Deep Purple (2000): Burr realizes that installation on the occasion of an exhibition in Kunstverein Braunschweig. Two years later, the Whitney Museum of American Art in New York shows this violet sculpture which reminds of a curved, slightly tilted fence. So Burr's sculpture finally is exposed in New York where its work of reference, Richard Serra's Tilted Arc (1981), originally was located. Serra's Tilted Arc was a commissioned work for New York's Federal Plaza and provoked a unique discussion about art in public space which led to its dismantling.
Apart from consciously and immediately visibly imitating Serra's Tilted Arc's formal characteristics, Tom Burr supplies Deep Purple with a rich vocabulary of associations which, in retrospect, allows looking at the model within a widened frame of reference. By naming his work after an eighties rock band, painting it violet and alluding to Edgar Allen Poe, Burr lends the minimalist classic work a new shimmering dress.
Tom Burr was born in 1963 in New Haven, Connecticut. He lives and works in New York. From 1982 to 1986, Burr studied at the School of Visual Arts in New York. Afterwards, from 1987 to 1988, he participated in the prestigious Whitney Independent Study Program. In his work, Tom Burr deals with Minimal and Post-Minimal Art and some of its most important representatives as Tony Smith, Donald Judd, Robert Smithson, Eva Hesse and Dan Graham. Tom Burr has published various texts.
Solo exhibitions: 2005 ROMA ROMA ROMA, Rome / 2003 American Fine Arts, Co., Colin De Land Fine Art, New York; Galerie Christian Nagel, Cologne / 2002 Galerie Almine Rech, Paris; The Whitney Museum of American Art, New York; Greene Naftali Gallery, New York / 2001 Galerie Neu, Berlin / 2000 Kunstverein Braunschweig, Braunschweig / 1999 Galerie Almine Rech, Paris / 1998 Galerie Neu, Berlin; Galerie Marta Cervera, Madrid / 1997 American Fine Arts, Co., New York / 1995 American Fine Arts, Co., New York / 1994 American Fine Arts, Co., New York / 1992 White Columns, New York.
Group exhibitions: 2005 Down the Garden Path: The Artist´s Garden After Modernism, Queens Museum of Art, Queens, New York / 2004 Election, American Fine Arts, Co., Colin de Land Fine Art, New York; Genealogies of Glamour. The Future Has a Silver Lining, Migros Museum für Gegenwartskunst, Zurich; Braunschweig Parcours 2004, Braunschweig; It´s All an Illusion, Migros Museum für Gegenwartskunst, Zurich / 2002 Centre National d´Art Contemporain de Grenoble / 2001 Partnerschaften: Unterbrochene Karrieren: Ull Hohn & Tom Burr, NGBK, Berlin / 2000 Quiet Life, Ursula Blickle Stiftung, Kraichtal, Germany; Sightings, Bard College, Annandale-on-Hudson, New York / 1998 Model, Österreichische Galerie Belvedere, Vienna / 1995 Architectures of Display, with architect Toshiko Mori, Architectural League of New York, New York; Platzwechsel, Kunsthalle Zürich and Schweizer Nationalmuseum, Zurich; Mapping: A Response to MOMA, American Fine Arts, Co., New York / 1994 Lace, Los Angeles; The New Museum of Contemporary Art, New York / 1993 Kontext Kunst, Künstlerhaus Graz, Austria; What Happened to the Institutional Critique, curator James Meyer, American Fine Arts, Co., New York; Sonsbeek ´93, Arnheim, Netherlands / 1992 White Columns, New York / 1988 Whitney Independent Study Program, New York.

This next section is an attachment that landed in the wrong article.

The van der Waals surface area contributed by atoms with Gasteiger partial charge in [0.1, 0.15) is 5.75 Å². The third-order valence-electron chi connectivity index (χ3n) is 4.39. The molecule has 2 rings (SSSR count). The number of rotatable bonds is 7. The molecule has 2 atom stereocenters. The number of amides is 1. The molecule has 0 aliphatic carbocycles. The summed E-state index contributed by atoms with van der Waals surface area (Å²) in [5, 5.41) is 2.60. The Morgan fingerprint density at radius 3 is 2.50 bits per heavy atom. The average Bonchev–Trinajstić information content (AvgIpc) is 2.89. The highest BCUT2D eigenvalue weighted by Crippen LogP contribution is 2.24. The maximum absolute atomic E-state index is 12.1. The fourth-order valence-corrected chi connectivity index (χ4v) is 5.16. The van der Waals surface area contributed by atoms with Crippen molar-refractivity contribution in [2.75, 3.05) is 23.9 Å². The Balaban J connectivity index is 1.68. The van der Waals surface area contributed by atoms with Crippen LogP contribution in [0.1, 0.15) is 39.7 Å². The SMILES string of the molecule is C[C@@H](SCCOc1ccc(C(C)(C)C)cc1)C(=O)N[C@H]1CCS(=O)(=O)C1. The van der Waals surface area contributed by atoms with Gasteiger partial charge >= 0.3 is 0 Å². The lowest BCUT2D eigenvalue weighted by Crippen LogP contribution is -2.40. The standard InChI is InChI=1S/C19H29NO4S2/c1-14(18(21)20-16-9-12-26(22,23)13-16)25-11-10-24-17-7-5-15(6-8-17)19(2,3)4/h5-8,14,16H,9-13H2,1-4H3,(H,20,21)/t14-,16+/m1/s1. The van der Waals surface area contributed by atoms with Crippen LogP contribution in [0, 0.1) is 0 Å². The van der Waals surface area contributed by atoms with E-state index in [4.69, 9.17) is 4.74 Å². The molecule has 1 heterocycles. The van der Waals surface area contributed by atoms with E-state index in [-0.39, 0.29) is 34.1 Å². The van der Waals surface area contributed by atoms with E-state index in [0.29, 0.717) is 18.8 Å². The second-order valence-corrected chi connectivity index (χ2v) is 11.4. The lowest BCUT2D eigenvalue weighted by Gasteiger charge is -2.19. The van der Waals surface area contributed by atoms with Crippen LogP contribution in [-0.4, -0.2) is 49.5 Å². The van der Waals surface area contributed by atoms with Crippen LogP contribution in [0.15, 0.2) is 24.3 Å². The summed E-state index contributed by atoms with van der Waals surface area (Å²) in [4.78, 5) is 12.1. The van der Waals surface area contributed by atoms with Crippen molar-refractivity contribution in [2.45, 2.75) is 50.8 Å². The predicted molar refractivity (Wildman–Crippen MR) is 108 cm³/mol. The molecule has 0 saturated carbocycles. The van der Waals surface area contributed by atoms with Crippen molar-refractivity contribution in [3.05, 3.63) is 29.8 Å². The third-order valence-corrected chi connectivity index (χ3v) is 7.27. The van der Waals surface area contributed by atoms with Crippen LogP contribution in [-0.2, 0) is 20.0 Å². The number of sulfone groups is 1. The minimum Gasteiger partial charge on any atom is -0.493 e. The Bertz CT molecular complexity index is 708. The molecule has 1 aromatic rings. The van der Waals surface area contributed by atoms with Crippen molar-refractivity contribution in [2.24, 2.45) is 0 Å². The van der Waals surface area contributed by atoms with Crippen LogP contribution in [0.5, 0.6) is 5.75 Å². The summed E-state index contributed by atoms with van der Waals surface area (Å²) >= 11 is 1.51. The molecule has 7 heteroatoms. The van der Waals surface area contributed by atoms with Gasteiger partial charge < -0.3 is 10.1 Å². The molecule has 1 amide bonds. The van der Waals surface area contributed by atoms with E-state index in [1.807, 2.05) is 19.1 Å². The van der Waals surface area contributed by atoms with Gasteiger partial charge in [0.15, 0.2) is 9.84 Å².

Publications (selection): Partnerschaften: Unterbrochene Karrieren, Neue Gesellschaft für Bildende Kunst e.V. (NGBK), Berlin 2002; Juliane Rebentisch, Mourning for Disco. Minimalismus, Theatralität, eine Theorie des Sehens und eine künstlerische Arbeit, in: Starship, Number 3, 2000, p. 54-63; Platzwechsel: Ursula Biemann, Tom Burr, Mark Dion, Christian Philipp Müller, Kunsthalle Zürich, Zurich 1995.